SCA Scientific Research Program

Select from the following to scroll down this page to your section of interest.

Current Projects:

Priest Lake Citizen Science Water Quality Monitoring Program
Priest Lake Citizen Science Water Quality Monitoring Program
SCA Aquatic Vegetation Studies in Priest Lake Bays

Past Projects:

Priest Lake Water Quality Monitoring Projects
Selkirk Remote Camera Projects
Selkirk Winter Habitat Monitoring Projects
Watershed & Water Quality Reports

The Priest lake watershed is under enormous human pressure and threats from a spectrum of sources. Priest Lake is a major regional recreation destination which saw a 400% increase in tourism over the last five years (IDL). The lake is also surrounded by state and federal forest lands that have seen a major increase in harvest rates over the last decade. Shoreline development has drastically increased including the development of critical wetlands around the lake. Invasive aquatic species are increasing in lake bays as are increasing amounts of shoreline erosion. Human use of the lake, forestry practices, development and invasive aquatic species all threaten and degrade the water quality of area lakes, streams and drinking water sources.

SCA is the only entity conducting long term water quality monitoring of Priest Lake and regional streams. Since 2008, the SCA has been the lead in the Idaho Department of Environmental Quality’s Citizen Science Voluntary Monitoring Program (CVMP). In 2017 SCA also implemented and aquatic plate study to analyze aquatic vegetation populations in targeted Priest Lake Bays and began our citizen science stream sampling project for important source water streams.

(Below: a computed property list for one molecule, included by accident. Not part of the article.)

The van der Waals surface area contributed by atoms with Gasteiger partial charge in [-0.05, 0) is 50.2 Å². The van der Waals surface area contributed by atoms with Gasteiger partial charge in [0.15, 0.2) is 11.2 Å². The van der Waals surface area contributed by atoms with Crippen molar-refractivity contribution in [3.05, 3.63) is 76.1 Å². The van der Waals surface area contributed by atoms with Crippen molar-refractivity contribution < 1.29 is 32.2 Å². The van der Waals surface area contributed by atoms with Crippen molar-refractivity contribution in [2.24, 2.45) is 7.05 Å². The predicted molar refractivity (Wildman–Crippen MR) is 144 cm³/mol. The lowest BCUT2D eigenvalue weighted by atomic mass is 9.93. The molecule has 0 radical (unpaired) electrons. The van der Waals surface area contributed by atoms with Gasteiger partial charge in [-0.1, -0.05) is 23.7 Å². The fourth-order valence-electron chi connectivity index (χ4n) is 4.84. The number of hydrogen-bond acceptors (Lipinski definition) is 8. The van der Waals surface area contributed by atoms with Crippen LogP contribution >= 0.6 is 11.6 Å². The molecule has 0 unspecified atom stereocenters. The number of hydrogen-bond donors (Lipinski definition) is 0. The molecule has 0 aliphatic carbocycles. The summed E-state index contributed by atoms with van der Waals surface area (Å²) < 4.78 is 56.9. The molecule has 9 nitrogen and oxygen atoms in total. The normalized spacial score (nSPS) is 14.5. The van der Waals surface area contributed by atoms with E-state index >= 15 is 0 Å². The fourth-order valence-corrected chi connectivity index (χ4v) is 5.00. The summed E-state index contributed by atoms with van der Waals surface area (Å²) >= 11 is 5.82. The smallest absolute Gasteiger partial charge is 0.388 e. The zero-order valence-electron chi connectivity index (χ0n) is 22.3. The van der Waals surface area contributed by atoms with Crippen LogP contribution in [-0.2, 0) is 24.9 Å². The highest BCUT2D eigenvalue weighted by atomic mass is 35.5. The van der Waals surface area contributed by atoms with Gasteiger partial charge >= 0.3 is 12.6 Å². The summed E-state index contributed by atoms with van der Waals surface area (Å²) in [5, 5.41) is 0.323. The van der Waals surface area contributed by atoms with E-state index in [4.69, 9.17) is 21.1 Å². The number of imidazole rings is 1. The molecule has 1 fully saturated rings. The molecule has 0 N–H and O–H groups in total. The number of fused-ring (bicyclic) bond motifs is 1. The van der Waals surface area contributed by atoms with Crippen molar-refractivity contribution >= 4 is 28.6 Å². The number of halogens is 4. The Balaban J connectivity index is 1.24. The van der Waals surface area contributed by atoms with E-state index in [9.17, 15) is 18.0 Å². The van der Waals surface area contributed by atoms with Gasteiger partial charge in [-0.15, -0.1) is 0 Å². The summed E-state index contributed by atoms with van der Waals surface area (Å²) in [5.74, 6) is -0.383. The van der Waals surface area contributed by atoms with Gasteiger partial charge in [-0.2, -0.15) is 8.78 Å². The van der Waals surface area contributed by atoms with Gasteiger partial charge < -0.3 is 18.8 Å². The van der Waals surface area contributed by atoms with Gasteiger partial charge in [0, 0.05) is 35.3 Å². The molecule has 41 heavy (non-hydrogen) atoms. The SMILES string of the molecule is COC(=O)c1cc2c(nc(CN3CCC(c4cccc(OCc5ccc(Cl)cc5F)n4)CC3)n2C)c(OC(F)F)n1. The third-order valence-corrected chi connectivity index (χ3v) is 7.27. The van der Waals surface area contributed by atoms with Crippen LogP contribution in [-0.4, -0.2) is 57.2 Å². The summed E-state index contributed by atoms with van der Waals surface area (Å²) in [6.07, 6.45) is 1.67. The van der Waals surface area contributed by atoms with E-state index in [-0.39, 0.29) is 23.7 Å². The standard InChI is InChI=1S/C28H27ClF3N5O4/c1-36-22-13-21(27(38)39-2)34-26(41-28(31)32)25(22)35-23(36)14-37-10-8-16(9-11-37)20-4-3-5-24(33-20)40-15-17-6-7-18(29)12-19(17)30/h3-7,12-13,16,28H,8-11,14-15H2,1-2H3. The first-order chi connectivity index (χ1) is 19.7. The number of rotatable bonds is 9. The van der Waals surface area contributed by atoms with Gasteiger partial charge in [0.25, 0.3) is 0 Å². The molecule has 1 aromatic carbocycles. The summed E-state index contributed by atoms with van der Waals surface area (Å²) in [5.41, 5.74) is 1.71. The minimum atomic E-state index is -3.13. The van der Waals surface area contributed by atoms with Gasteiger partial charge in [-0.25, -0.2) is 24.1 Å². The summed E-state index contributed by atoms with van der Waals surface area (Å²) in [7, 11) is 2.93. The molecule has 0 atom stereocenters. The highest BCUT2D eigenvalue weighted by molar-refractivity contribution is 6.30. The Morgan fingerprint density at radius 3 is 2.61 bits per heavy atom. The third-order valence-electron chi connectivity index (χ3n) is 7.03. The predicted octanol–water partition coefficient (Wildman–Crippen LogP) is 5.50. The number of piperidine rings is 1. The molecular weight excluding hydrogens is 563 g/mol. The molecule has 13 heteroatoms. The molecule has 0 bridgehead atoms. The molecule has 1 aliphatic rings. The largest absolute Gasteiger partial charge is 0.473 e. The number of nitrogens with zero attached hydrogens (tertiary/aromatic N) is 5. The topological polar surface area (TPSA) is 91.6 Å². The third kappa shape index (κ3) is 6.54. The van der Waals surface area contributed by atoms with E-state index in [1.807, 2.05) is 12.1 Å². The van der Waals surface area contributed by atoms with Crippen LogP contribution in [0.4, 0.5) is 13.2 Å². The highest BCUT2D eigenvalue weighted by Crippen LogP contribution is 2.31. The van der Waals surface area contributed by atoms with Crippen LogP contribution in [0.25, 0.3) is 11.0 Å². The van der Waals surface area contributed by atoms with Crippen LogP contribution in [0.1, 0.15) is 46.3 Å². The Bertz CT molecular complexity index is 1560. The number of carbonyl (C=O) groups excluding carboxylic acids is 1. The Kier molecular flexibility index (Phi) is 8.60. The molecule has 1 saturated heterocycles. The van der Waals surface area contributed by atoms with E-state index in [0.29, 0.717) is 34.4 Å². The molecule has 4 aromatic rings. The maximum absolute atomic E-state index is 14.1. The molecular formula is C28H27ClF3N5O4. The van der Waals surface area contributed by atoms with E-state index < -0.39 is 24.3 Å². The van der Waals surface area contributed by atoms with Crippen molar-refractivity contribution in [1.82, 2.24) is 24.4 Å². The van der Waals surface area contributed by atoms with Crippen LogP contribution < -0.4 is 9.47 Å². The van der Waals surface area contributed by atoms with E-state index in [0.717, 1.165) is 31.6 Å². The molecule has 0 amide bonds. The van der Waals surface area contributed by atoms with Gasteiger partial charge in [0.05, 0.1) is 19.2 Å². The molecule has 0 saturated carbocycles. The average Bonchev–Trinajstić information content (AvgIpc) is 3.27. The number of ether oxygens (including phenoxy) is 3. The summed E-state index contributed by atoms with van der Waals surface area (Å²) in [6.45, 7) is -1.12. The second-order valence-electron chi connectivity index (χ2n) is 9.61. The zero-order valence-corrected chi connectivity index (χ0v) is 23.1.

The SCA Scientific Research Program is dedicated to collecting scientifically credible monitoring data in the Priest Lake Watershed. The monitoring data from our Citizen Science Water Quality Monitoring Programs helps to inform the public and area regulatory agencies about water quality issues of concern such as temperature and nutrients as well as identifying sites to be concerned about within SCA’s advocacy area.

SCA has also collected data and done extensive GIS mapping of regional wildlife ranges and threatened and critical habitats within our advocacy area (see below).

SCA is the only entity collecting long term Priest Lake and Priest Lake tributary streams water quality monitoring data!

It is extremely important for the current and future conservation and protection of the water quality of our beloved lakes, rivers, streams and drinking water that local, state and federal regulatory agencies base management decisions on modern science and up to date data collected in the Priest Lake Watershed. SCA is working hard to spearhead this effort with our citizen science water quality monitoring programs!

SCA has three Citizen Science Water Quality Monitoring Programs; Priest Lake, Streams and Aquatic Vegetation Growth Study

Priest Lake Citizen Science Water Quality Monitoring Program

The Priest Lake CVMP has been monitoring 20 sites on Priest Lake since 2008 and has compiled water quality monitoring data from the 1990’s. SCA is collecting data in many Priest Lake Bays including; Huckleberry, Cavanaugh, Mosquito, Outlet, Kalispel, Beaver-Breakwater, Coolin, Granite, Reeder, Distillery, Squaw and Indian. We also have a monitoring site in upper Priest Lake and two deep water sites on the lake.